The rope climb with a bell tap at the top was the next up in this long line of obstacles followed by the plank station. Another hourglass was used here as you sat in the plank position and watched those small grains of sand moving ever so slowly down. Continuing the fun on this lap was a keg hoist for reps followed by another crossing over a ladder wall.

Burpee box jumps for reps followed with an inverted wall immediately after leading to the last obstacle on this lap, the archer. Bow and arrows tipped with a rubber stopper were shot at a tiny target set up on a net and if you have never done this before it could take you forever. Luckily for me, I am a former bow hunter, so I nailed that sucker on the first try!

Lap 4. The carries started getting harder here as athletes now grabbed two jerry cans for the farmers carry lap testing out that grip strength to the max. After setting the jugs down it was time to get low for a cargo net crawl followed up by another tri-wall traverse. The band challenge was the last obstacle on this lap and it required athletes to put a thick rubber band around their ankles and hop for a set distance.

Lap 5. For the next lap Epic kept it simple, just sprint as fast as you can. Finishing up led you to another inverted wall to traverse before climbing up and over Barnaby’s Beast. This was a vertical rock wall where the hand holds became more spaced out the more with the higher difficulty level that you signed up for.

All of this led up to one final lap which proved to be a make or break lap for most people. The final lap required carrying a keg around the course! Now, these were filled to different levels depending on if you ran competitive or open, but I swear mine was filled with lead!

Now, if you ran Open your day was done. Collect your medal and bad ass Clinch Gear shirt and enjoy a Body Armour drink. But if you ran in the Competitive class you could sign up for the Epic Elite short course.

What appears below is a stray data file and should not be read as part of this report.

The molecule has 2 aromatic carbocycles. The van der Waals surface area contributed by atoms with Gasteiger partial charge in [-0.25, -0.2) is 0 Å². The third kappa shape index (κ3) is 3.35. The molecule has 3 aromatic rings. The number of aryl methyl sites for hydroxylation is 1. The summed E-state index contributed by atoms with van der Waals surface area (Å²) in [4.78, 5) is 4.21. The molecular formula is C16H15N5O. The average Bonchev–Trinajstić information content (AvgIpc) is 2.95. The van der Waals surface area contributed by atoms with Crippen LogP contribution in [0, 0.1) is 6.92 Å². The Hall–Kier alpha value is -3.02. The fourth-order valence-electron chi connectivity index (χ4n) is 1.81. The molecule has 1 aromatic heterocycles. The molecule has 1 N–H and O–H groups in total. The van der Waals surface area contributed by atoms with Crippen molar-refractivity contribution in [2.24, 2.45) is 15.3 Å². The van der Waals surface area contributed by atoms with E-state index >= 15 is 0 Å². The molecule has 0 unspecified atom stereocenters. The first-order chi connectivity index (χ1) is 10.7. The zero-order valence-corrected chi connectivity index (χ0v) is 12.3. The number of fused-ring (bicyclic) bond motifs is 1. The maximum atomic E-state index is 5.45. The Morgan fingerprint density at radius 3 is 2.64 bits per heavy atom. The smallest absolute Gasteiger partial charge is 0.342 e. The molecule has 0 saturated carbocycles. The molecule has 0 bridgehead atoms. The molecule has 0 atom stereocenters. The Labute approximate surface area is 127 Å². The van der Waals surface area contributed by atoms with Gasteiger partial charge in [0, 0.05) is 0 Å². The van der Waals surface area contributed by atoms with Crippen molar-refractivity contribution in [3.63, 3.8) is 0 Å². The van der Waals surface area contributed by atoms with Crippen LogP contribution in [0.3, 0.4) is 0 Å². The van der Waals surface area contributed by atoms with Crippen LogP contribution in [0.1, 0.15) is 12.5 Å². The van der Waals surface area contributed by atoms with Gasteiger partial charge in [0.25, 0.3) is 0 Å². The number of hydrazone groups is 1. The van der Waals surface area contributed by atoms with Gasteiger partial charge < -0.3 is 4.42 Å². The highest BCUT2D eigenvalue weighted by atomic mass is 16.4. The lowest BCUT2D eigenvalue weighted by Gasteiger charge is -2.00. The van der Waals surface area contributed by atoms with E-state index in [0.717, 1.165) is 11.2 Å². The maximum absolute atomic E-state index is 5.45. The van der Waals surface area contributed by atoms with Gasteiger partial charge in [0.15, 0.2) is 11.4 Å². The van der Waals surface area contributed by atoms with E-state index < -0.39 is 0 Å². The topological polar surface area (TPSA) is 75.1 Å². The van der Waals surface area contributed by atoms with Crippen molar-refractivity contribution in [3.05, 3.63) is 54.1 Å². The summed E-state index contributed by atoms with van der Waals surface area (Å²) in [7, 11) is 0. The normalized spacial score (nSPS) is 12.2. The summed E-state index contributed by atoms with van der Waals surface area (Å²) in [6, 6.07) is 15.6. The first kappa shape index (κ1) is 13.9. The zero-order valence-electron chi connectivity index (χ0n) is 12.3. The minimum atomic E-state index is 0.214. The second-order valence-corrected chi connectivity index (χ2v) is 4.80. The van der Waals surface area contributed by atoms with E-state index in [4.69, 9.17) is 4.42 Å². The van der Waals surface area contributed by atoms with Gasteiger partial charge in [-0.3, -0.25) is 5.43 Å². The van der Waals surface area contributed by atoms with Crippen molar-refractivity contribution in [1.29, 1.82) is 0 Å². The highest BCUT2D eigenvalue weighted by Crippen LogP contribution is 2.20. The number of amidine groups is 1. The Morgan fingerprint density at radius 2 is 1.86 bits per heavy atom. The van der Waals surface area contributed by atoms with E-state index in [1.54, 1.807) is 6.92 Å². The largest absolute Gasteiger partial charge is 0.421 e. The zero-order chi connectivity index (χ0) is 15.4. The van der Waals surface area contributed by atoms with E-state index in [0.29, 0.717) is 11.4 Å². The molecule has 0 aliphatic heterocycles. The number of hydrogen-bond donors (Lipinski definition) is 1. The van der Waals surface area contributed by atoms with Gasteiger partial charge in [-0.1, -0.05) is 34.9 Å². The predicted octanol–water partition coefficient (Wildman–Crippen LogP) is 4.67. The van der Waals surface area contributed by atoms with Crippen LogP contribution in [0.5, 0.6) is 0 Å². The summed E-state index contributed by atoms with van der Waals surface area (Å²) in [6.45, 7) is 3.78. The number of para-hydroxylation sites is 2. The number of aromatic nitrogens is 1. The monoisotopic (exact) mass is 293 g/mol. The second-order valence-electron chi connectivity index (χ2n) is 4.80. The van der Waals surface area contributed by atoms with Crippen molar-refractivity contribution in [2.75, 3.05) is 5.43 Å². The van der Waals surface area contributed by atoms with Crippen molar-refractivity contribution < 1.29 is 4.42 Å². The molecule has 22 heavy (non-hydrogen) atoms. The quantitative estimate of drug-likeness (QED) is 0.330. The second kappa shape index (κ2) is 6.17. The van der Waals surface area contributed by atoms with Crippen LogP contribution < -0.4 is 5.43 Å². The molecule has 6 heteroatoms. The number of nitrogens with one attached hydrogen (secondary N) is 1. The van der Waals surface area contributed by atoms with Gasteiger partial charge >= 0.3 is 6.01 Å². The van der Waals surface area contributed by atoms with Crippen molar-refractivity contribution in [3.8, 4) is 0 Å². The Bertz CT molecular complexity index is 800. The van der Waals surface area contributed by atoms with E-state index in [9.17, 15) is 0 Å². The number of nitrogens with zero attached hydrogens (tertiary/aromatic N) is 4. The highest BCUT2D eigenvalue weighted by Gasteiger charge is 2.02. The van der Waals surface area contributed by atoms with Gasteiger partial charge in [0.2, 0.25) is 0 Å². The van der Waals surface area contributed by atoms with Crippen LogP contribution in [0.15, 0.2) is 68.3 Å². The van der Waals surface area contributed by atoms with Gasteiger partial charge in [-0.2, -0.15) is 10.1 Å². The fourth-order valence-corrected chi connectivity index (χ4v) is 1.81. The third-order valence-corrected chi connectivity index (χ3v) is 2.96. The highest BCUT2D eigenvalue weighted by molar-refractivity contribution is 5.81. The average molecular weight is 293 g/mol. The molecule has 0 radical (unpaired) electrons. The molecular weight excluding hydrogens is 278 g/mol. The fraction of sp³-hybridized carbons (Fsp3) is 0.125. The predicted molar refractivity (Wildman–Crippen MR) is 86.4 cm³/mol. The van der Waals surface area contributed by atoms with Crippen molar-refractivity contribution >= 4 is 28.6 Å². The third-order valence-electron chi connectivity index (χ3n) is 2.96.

For a few dollars, more men and women could choose from either the Strength or Endurance challenge course for a chance to win even more bling! This course was a great mixture of obstacles, Crossfit, and strength and drew some great crowds to watch the athletes grunt and throw heavy shit around. The list of exercises was the same for both classes with only the weight and reps changing, plus the Endurance class had an added 5 burpees between each station.

  1. Truck pull for distance
  2. Deadlift for reps
  3. Clean and Press for reps.
  4. Atlas Stone up and over a wall for reps
  5. Atlas Stone shrugs for reps
  6. Farmer Carry
  7. Kettlebell step ups
  8. Weighted Lunge
  9. Tire flip for reps
  10. Sprint to the finish.

 

 

Now there were a few obstacles that happened to be missing from this event that are normally present at every Epic Series due to lack of space on the Police Academy grounds.

The Russian twists and the over under a suspended piece of tubing for a million reps each were gone but not missed by me personally! I found Epic to be an excellent test of one’s overall fitness and that the event offered something for everyone from a fitness newbie to a king of CrossFit.

A kid’s race was also located on-site making this a family-friendly event. Parking and photos were free as was the awesome Southern California scenery. I personally love this series and try to make it out West whenever I can, so maybe it’s time for you to do the same? It’ll be worth the trip I guarantee it and with future events in August in Huntington Beach and a September event in San Diego you still have time to test out how fit you are!

 

Scott Brackemyer

44 year old Scott Brackemyer is a self described "Eliteish" racer from Dekalb Illinois. The father of four loves to travel with his family to races to spread the good word of OCR and living a healthy lifestyle.

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Comments

  1. Melissa Heeres says

    This sounds fun.

    Painful. But fun.